In a sign that container volumes at the US West Coast gateway Port of Long Beach have turned the corner it reported a volume of 758,222 teu handled in May this year down 14.9% on the same month in 2022.
While still a sharp drop compared to the same time in 2022 volumes this year are starting to trend upwards month-on-month, and the rate of decline versus record volumes reported in 2022 is also slowing.
The 14.9% dip in container volumes in May 2023, compared to a 30% plunge in throughput the port saw in Q1 this year versus the same quarter in 2022.
In signs of a positive trend in recent months container volume in May was up 15.6% from April, which was 8.6% more than March.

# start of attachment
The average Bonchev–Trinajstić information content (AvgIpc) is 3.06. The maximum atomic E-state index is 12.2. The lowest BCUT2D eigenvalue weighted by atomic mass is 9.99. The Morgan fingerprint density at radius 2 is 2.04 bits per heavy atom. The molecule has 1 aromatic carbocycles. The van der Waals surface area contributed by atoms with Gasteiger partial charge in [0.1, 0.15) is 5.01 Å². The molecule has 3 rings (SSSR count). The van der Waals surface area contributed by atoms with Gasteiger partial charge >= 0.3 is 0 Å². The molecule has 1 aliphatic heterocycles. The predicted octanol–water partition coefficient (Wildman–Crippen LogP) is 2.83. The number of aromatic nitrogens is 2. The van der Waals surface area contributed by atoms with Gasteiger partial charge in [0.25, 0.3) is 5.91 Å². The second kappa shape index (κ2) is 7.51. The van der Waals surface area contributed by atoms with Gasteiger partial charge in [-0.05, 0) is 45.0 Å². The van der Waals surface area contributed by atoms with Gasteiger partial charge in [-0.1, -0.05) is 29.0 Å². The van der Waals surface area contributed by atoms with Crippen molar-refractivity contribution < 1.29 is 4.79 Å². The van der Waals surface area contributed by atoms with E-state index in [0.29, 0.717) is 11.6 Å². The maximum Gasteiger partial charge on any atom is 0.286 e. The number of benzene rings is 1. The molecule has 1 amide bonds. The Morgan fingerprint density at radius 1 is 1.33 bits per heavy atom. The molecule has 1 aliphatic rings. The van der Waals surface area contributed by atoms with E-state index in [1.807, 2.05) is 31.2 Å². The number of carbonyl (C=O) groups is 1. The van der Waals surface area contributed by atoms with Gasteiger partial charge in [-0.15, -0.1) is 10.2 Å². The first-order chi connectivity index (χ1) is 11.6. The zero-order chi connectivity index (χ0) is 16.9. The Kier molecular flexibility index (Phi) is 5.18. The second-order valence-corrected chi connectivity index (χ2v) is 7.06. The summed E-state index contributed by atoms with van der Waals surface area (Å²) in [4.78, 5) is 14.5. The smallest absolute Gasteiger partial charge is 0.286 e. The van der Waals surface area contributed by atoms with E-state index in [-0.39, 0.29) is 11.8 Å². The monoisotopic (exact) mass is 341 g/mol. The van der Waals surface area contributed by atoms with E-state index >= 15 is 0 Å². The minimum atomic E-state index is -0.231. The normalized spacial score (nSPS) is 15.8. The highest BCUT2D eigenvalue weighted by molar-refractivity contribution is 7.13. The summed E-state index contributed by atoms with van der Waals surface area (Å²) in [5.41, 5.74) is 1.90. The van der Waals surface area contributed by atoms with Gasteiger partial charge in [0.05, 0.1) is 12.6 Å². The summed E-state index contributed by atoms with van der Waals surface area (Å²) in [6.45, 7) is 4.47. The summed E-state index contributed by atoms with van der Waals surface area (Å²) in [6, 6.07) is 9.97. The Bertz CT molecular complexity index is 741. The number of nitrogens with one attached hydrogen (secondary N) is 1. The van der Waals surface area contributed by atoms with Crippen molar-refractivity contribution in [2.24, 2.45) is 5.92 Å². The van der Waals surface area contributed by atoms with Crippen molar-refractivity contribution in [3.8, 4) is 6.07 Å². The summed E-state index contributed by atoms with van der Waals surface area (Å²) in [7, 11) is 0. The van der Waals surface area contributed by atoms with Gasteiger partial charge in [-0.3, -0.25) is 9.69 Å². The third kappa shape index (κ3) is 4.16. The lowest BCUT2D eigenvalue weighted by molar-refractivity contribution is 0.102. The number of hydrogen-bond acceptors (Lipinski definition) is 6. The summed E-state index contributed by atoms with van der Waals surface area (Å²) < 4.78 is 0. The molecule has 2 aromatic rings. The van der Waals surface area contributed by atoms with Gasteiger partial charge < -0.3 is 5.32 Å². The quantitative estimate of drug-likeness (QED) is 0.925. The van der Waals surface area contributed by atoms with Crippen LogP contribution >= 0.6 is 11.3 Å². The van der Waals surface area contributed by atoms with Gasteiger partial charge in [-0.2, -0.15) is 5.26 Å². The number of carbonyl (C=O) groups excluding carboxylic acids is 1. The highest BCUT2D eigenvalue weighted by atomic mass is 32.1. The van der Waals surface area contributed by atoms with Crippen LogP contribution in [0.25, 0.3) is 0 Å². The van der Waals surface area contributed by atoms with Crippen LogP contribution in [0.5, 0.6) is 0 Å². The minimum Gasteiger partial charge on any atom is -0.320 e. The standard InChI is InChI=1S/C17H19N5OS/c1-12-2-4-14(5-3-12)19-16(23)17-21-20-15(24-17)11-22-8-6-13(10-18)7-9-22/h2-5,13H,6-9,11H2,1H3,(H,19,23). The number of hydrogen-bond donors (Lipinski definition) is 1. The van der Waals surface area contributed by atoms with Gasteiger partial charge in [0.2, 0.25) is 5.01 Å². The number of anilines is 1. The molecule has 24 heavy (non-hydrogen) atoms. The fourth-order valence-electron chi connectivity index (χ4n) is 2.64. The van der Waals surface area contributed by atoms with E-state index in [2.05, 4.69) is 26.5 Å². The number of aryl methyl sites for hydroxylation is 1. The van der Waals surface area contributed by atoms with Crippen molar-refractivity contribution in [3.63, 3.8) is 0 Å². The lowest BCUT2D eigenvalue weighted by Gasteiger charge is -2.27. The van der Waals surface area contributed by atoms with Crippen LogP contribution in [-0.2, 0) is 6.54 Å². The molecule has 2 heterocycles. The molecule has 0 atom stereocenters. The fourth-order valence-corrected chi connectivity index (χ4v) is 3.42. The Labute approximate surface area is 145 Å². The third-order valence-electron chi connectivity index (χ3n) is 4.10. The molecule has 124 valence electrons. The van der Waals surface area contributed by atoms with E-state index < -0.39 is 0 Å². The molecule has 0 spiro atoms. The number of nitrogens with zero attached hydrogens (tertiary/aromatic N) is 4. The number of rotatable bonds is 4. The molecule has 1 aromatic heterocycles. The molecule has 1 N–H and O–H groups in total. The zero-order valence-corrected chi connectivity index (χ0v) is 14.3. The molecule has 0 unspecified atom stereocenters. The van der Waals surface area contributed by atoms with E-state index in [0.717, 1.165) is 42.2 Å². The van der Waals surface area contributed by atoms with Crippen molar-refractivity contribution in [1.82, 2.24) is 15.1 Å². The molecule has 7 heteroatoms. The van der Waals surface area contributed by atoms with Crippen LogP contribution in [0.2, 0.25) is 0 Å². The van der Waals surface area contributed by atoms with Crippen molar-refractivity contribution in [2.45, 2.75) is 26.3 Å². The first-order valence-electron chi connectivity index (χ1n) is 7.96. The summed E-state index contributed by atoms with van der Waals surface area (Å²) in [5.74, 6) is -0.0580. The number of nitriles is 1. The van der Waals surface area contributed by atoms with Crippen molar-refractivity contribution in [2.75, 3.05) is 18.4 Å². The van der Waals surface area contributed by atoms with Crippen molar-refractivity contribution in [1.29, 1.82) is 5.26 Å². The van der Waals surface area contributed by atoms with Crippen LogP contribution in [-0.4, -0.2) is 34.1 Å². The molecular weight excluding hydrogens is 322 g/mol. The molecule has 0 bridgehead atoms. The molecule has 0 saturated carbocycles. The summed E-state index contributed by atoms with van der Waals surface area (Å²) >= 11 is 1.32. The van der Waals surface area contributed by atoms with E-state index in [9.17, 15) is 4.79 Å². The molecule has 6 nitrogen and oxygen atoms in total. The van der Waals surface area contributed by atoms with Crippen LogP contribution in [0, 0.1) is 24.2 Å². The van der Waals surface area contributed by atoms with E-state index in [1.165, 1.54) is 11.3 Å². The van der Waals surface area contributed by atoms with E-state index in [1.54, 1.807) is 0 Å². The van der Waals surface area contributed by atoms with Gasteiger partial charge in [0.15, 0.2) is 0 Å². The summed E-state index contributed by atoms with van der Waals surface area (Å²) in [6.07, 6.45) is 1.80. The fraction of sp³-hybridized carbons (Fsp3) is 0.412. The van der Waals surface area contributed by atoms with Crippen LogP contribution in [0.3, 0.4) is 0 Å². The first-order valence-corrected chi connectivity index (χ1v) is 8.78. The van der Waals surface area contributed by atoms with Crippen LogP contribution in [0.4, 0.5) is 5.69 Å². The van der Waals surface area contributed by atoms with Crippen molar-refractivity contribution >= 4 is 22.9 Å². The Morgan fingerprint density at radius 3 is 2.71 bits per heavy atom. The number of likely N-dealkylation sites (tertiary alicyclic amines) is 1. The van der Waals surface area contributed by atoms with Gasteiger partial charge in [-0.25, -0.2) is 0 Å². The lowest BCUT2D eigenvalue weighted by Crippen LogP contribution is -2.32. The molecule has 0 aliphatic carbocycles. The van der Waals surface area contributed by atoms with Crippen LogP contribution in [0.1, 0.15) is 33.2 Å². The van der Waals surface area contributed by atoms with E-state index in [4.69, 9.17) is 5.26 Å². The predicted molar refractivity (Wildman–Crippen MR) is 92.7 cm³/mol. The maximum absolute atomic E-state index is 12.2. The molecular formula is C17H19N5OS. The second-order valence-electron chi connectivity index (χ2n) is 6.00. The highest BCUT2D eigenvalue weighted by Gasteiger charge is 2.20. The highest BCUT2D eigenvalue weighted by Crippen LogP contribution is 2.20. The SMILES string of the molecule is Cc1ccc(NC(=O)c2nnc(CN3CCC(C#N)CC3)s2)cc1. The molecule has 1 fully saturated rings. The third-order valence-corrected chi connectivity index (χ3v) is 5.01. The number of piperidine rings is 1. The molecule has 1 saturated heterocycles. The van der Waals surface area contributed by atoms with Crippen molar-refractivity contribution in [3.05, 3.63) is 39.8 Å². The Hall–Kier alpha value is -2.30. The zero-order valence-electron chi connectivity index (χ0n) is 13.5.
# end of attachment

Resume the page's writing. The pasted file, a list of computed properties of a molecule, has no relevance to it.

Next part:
“At mid-year we’re starting to see signs that cargo volume is on the upswing, with our busiest month since August of last year,” said Port of Long Beach Chief Executive Officer Mario Cordero. “We look forward to more positive signs in the months ahead.”
Overall though box volumes for the first five months of 2023 were down 24.8% on the same period in 2022.
As port sees sign of volume recovery growing conflict between the International Longshore & Warehouse Union (ILWU) and employers under the Pacific Maritime Association (PMA) could yet derail improvements. Ports and terminals in the US West Coast are increasingly being hit work slowdowns and other actions as frustrations grow in negotiations for a new labour agreement.
The previous contract between longshoremen and US West Coast ports expired on 1 July 2022, and negotiations on a potential new deal have dragged on since 10 May 2022 with few signs of progress.
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